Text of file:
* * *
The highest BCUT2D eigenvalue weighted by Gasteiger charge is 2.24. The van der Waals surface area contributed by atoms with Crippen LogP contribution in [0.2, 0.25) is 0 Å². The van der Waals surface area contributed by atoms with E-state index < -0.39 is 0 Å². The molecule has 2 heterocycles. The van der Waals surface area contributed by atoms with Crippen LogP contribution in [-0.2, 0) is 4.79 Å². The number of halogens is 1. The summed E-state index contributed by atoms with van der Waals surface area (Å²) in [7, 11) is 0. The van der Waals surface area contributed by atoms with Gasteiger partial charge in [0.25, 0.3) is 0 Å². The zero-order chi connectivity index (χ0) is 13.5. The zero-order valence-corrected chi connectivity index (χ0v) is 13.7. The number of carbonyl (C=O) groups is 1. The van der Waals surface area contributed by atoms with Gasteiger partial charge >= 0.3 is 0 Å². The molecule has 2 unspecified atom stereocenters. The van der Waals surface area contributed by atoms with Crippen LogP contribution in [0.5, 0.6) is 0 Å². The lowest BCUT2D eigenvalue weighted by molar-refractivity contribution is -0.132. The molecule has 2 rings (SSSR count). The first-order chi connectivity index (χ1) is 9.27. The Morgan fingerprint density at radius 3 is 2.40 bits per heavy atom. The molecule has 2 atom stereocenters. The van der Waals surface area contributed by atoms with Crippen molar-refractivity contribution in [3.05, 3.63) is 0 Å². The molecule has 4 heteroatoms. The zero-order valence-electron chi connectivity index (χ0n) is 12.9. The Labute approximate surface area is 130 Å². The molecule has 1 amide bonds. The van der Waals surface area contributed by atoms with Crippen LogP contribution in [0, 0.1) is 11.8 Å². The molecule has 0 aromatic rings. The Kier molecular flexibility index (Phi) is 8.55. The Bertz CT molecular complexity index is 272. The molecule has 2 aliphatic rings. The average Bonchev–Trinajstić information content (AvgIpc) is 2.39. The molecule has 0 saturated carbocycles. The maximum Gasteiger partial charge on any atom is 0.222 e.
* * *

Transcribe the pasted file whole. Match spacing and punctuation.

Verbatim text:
The highest BCUT2D eigenvalue weighted by Gasteiger charge is 2.24. The van der Waals surface area contributed by atoms with Crippen LogP contribution in [0.2, 0.25) is 0 Å². The van der Waals surface area contributed by atoms with E-state index < -0.39 is 0 Å². The molecule has 2 heterocycles. The van der Waals surface area contributed by atoms with Crippen LogP contribution in [-0.2, 0) is 4.79 Å². The number of halogens is 1. The summed E-state index contributed by atoms with van der Waals surface area (Å²) in [7, 11) is 0. The van der Waals surface area contributed by atoms with Gasteiger partial charge in [0.25, 0.3) is 0 Å². The zero-order chi connectivity index (χ0) is 13.5. The zero-order valence-corrected chi connectivity index (χ0v) is 13.7. The number of carbonyl (C=O) groups is 1. The van der Waals surface area contributed by atoms with Gasteiger partial charge >= 0.3 is 0 Å². The molecule has 2 unspecified atom stereocenters. The van der Waals surface area contributed by atoms with Crippen LogP contribution in [0.5, 0.6) is 0 Å². The lowest BCUT2D eigenvalue weighted by molar-refractivity contribution is -0.132. The molecule has 2 rings (SSSR count). The first-order chi connectivity index (χ1) is 9.27. The Morgan fingerprint density at radius 3 is 2.40 bits per heavy atom. The molecule has 2 atom stereocenters. The van der Waals surface area contributed by atoms with Crippen molar-refractivity contribution in [3.05, 3.63) is 0 Å². The molecule has 4 heteroatoms. The zero-order valence-electron chi connectivity index (χ0n) is 12.9. The Labute approximate surface area is 130 Å². The molecule has 1 amide bonds. The van der Waals surface area contributed by atoms with Crippen LogP contribution in [0, 0.1) is 11.8 Å². The molecule has 0 aromatic rings. The Kier molecular flexibility index (Phi) is 8.55. The Bertz CT molecular complexity index is 272. The molecule has 2 aliphatic rings. The average Bonchev–Trinajstić information content (AvgIpc) is 2.39. The molecule has 0 saturated carbocycles. The maximum Gasteiger partial charge on any atom is 0.222 e.